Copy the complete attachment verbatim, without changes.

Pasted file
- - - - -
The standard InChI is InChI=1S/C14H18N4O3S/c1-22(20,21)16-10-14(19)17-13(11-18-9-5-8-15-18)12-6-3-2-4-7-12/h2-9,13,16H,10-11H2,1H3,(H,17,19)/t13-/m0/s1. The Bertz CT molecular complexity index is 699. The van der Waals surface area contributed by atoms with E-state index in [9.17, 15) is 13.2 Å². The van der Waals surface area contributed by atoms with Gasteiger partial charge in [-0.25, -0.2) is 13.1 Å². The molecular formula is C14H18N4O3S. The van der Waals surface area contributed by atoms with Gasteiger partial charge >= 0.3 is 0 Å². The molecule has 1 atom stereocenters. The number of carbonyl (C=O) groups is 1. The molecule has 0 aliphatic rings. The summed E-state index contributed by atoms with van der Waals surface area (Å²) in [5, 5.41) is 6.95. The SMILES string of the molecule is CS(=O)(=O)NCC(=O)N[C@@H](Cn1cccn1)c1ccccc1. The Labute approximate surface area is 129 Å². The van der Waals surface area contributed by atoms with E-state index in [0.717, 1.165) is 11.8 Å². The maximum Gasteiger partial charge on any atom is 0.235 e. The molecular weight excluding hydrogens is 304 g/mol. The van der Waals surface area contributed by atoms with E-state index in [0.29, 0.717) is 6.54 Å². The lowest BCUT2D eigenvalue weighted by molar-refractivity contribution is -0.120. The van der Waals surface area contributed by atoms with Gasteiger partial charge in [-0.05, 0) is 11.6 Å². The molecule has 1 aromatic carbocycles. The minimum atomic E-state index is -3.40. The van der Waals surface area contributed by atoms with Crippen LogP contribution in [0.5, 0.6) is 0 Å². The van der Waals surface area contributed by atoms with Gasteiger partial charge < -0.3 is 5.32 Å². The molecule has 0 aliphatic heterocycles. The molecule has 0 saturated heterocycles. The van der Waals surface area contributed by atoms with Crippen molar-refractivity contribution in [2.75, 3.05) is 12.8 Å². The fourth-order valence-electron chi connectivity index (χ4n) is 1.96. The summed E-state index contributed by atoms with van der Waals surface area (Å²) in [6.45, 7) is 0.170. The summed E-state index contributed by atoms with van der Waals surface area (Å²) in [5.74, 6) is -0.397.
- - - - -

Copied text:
The standard InChI is InChI=1S/C14H18N4O3S/c1-22(20,21)16-10-14(19)17-13(11-18-9-5-8-15-18)12-6-3-2-4-7-12/h2-9,13,16H,10-11H2,1H3,(H,17,19)/t13-/m0/s1. The Bertz CT molecular complexity index is 699. The van der Waals surface area contributed by atoms with E-state index in [9.17, 15) is 13.2 Å². The van der Waals surface area contributed by atoms with Gasteiger partial charge in [-0.25, -0.2) is 13.1 Å². The molecular formula is C14H18N4O3S. The van der Waals surface area contributed by atoms with Gasteiger partial charge >= 0.3 is 0 Å². The molecule has 1 atom stereocenters. The number of carbonyl (C=O) groups is 1. The molecule has 0 aliphatic rings. The summed E-state index contributed by atoms with van der Waals surface area (Å²) in [5, 5.41) is 6.95. The SMILES string of the molecule is CS(=O)(=O)NCC(=O)N[C@@H](Cn1cccn1)c1ccccc1. The Labute approximate surface area is 129 Å². The van der Waals surface area contributed by atoms with E-state index in [0.717, 1.165) is 11.8 Å². The maximum Gasteiger partial charge on any atom is 0.235 e. The molecular weight excluding hydrogens is 304 g/mol. The van der Waals surface area contributed by atoms with E-state index in [0.29, 0.717) is 6.54 Å². The lowest BCUT2D eigenvalue weighted by molar-refractivity contribution is -0.120. The van der Waals surface area contributed by atoms with Gasteiger partial charge in [-0.05, 0) is 11.6 Å². The molecule has 1 aromatic carbocycles. The minimum atomic E-state index is -3.40. The van der Waals surface area contributed by atoms with Crippen LogP contribution in [0.5, 0.6) is 0 Å². The van der Waals surface area contributed by atoms with Gasteiger partial charge < -0.3 is 5.32 Å². The molecule has 0 aliphatic heterocycles. The molecule has 0 saturated heterocycles. The van der Waals surface area contributed by atoms with Crippen molar-refractivity contribution in [2.75, 3.05) is 12.8 Å². The fourth-order valence-electron chi connectivity index (χ4n) is 1.96. The summed E-state index contributed by atoms with van der Waals surface area (Å²) in [6.45, 7) is 0.170. The summed E-state index contributed by atoms with van der Waals surface area (Å²) in [5.74, 6) is -0.397.